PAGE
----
When we got back to our support vehicle our support person had sleeping bags set up in 3 different areas of the vehicle. We asked her to wake us in 30 minutes, and everyone promptly fell asleep. Half an hour later we were warmer, drinking hot chocolate, and getting set up for the bike leg.

    We all felt a lot better, but I had a lot of problems with the first couple of hours of the bike. Legs didn't want to work and heart rate was too high. Thank goodness things eventually did start to warmup and we started to motor on the bikes for real.

    At that point we were dealing with wind, fine sleet and snow, but it wasn't sticking to the ground. As before we were cold but not freezing, and actually felt pretty good.

    By the time we got to CP6 we felt great, and felt even better when we found out that a good number of teams had withdrawn either during or immediately after the paddle. We also learned that bike teams were beginning to withdraw because of the cold. "We've got this race" we were thinking - we can do this. We felt that good at that point.

    As we continued on the weather started to get worse. Temperatures were still dropping, winds were really starting to pick up, and small flakes began to turn to bigger flakes (and stick to the ground). Our hands and feet started to get wet, and then get cold (and then colder).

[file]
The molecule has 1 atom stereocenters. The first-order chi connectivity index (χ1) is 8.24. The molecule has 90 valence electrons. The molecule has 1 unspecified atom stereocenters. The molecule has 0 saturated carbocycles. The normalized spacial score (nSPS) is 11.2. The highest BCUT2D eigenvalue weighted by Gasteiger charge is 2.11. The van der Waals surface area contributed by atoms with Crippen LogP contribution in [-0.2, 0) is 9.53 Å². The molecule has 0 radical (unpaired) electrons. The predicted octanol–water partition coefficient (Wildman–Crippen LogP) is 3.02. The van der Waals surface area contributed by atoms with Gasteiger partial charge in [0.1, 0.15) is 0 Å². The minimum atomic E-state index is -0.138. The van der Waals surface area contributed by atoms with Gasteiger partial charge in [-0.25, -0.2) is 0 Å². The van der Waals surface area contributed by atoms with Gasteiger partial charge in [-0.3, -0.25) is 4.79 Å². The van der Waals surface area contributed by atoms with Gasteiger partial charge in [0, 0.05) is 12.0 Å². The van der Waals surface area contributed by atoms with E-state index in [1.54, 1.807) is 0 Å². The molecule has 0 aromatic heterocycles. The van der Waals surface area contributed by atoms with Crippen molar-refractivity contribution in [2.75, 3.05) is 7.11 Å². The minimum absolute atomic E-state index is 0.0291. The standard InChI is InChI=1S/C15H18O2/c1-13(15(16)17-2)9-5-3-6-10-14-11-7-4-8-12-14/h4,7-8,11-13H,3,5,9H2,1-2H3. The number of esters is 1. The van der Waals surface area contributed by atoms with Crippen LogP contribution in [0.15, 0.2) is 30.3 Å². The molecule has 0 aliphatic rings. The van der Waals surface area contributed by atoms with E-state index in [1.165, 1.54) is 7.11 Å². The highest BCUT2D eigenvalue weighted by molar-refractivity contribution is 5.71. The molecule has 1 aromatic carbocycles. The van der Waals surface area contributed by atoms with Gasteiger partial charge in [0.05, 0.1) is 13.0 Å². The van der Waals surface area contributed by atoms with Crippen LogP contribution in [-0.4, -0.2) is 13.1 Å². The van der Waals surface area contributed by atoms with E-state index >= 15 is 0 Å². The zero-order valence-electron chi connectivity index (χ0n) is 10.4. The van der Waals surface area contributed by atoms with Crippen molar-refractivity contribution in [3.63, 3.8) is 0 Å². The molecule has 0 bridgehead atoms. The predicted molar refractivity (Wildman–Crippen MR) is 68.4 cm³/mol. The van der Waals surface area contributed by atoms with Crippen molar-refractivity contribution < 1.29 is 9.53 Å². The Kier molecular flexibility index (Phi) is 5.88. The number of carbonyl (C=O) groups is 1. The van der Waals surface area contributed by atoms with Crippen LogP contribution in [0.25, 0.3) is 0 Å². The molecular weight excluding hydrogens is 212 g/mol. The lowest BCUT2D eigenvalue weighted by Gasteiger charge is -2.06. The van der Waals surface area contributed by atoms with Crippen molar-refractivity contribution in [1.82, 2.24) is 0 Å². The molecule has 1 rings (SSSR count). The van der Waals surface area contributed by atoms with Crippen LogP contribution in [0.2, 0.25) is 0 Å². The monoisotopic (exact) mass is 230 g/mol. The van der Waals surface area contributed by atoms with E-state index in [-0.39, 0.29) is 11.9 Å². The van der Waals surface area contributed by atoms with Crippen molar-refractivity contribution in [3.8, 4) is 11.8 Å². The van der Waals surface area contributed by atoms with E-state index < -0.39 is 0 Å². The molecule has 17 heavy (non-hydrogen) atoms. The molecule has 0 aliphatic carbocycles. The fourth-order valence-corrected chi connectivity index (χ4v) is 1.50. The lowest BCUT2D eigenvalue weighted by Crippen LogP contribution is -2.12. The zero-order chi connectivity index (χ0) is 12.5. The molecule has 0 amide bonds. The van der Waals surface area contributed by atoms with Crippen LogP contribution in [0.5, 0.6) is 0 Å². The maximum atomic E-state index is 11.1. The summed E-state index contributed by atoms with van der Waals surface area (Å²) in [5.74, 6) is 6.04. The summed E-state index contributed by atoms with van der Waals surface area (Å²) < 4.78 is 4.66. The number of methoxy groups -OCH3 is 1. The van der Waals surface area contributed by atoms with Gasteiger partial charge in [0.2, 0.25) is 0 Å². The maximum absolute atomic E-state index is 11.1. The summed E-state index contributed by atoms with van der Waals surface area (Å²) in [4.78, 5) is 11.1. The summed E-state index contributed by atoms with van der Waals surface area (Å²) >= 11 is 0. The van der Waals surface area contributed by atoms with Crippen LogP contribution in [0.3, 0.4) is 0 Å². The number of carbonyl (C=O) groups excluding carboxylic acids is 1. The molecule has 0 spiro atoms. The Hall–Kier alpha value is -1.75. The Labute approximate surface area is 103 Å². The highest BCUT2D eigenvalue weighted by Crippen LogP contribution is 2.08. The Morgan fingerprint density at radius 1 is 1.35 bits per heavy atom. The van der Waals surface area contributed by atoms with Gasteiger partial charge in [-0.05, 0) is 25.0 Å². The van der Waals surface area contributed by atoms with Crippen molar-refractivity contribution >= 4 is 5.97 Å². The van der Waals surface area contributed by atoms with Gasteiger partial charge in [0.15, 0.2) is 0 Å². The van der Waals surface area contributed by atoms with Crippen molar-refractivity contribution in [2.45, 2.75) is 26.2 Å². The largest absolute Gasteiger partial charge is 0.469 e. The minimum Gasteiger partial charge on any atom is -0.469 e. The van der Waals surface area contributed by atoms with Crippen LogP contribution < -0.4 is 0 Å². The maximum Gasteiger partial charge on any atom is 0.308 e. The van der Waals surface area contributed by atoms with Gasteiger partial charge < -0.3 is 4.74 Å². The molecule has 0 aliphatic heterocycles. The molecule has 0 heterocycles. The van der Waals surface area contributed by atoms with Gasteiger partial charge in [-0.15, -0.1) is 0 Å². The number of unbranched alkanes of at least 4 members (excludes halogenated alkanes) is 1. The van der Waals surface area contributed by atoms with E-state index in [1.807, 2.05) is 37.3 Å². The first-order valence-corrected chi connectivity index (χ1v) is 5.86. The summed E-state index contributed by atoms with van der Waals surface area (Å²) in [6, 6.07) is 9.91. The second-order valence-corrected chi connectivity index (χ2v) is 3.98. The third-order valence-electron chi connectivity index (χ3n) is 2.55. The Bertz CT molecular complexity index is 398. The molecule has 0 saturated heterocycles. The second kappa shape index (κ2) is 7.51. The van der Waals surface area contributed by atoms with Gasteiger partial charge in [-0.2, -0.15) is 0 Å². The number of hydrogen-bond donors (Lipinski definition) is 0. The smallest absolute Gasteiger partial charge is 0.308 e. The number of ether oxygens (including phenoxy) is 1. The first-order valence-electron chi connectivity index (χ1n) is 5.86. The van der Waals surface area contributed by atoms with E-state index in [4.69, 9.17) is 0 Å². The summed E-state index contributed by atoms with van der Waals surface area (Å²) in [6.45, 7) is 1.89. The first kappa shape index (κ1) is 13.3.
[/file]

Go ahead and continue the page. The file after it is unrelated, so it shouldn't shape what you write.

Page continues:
By the time we were looking in earnest for CP8 I was becoming aware of the fact that my brakes were starting to go. I had back brakes but no front. When I told the guys, I learned that one of my team-mates had front brakes but no back. Accumulations of snow started to build, and even though we were never lost, and we were pretty sure where we were, we never did find CP8. We started looking for real when we believed we were close, but obviously blew right by it - lost in the snow somewhere "back there".

    Eventually we came to a steep downhill that led to a road intersection. I was completely fixated on getting down the hill in one piece, because somewhere on that downhill I realized that this was very likely the last piece of braking ability I had. I had to work very hard to keep the bike under control, going too fast, unable to slow down without a huge amount of effort. Eventually I got to the bottom, and slowed down enough (as I was beginning to head into the intersection of the road) that I could put my feet down and finally stop. I turned around and told the guys my brakes were done for real. And then I finally had a look around to see where we were at.

    I think it was an "oh $hit" moment for all of us at that point. All hell had broken loose with the weather. Winds of at least 40mph or more and heavy snow coming in sideways at us. There were tall trees on both sides of the trail we were just coming off, and we were at a major road intersection - so there was no shelter of any description around us.

    Between the weather, our body temperatures, and our bike-brake-status (none on mine, failing on my team-mates) we made the toughest but safest decision we had to make for our team - we dug out the radios and emergency blankets.